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Adagio Teas
   Features  >  London Theatre Reviews

at Royal Court Theatre


  Sharon Small and Kevin Doyle/ Ph: Keith Pattison

When Jean Paul-Satre famously claimed that hell is other people, he could be forgiven for reaching that cynical conclusion had he made the acquaintance of Nick and Vicky Evans and their pubescent 12-year-old daughter Delilah. They're the middle-class family from Surrey that propels Anya Reiss' debut effort Spur of the Moment, and while not as dysfunctional as some other theatrical families that spring to mind, they're a pretty irritating bunch just the same.
Ms Reiss, who was 17 when she wrote the play, has a well-tuned ear when it comes to verbal sparring – or, more accurately, delivering heavyweight blows in the particular ring of domestic in-fighting she has created.
True, the family members are all in an edgy state of personal crisis. Nick (Kevin Doyle) has recently been made redundant, adding injury to the insult he has heaped on his wife Vicky (Sharon Small) by having had a brief affair with her female boss.
On top of that, Delilah, who's just about to celebrate her 13th birthday, has fallen in love with Daniel (James McArdle), the Evans' 21-year-old lodger who occupies a bedroom opposite Delilah's. To aggravate matters further, Daniel has invited his girlfriend Leonie (Aisling Loftus) to spend a week with him.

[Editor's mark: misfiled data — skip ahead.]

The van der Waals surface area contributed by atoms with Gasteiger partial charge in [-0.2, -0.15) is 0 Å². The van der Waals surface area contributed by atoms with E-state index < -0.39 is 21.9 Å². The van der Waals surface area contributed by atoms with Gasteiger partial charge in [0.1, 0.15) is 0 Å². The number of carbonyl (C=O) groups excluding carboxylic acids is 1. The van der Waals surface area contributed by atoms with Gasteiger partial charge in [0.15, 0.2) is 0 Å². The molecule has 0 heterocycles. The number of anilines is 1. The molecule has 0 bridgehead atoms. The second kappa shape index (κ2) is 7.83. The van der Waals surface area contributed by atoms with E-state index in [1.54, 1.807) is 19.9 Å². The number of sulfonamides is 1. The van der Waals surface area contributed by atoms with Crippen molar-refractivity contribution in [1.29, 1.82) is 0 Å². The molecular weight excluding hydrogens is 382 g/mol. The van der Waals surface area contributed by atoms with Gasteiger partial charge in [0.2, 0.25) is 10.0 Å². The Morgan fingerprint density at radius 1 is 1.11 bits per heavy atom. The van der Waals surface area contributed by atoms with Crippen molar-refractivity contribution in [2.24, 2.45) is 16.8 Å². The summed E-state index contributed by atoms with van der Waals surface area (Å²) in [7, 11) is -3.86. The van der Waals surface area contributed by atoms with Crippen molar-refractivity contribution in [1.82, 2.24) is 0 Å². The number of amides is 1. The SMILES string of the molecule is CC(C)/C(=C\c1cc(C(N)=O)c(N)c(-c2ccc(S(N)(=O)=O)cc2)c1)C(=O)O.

Jangled emotions and frayed nerves fuel Reiss' racy dialogue, with the understandably up-tight Vicky seeming incapable of having a conversation with her family that doesn't spin off into a shouting match.
Just as tiresome and screechy are Delilah's trio of typical schoolgirl friends, while feckless Daniel, having made the mistake of passionately kissing the infatuated Delilah, is incapable of coping with the fallout and the demands made on him by both Delilah and his girlfriend Leonie.
For nearly two hours without an interval the air is alive with the sound of abuse as the cast rushes around designer Max Jones' convincing suburban detached house – almost to the point where you expect farceur Brian Rix to make a token appearance.
And while there is no denying the teenage playwright's precocious talent for accurately capturing the speech patterns of 13-year-old adolescents, the language used by her grown-up protagonists struck me as more lower working-class than middle-class.
Even under severe emotional stress it's doubtful that Nick and Vicky would hurl the kind of foul invective at one another in front of their 12-year-old daughter or allow their 21-year-old lodger to invite his teenage girlfriend to share his room for a week, given the close proximity of his bedroom with Delilah's.
The production, directed by Jeremy Herrin, is terrific, and the performances – notably Shannon Tarbet's debut turn as Deliah and James McArdle as Daniel – are excellent. And there's no question that, for a first play by a 17-year-old, Spur of the Moment is impressive.
But even though it shows more promise than fulfillment, what's really exciting is contemplating her potential and what she's likely to do next.

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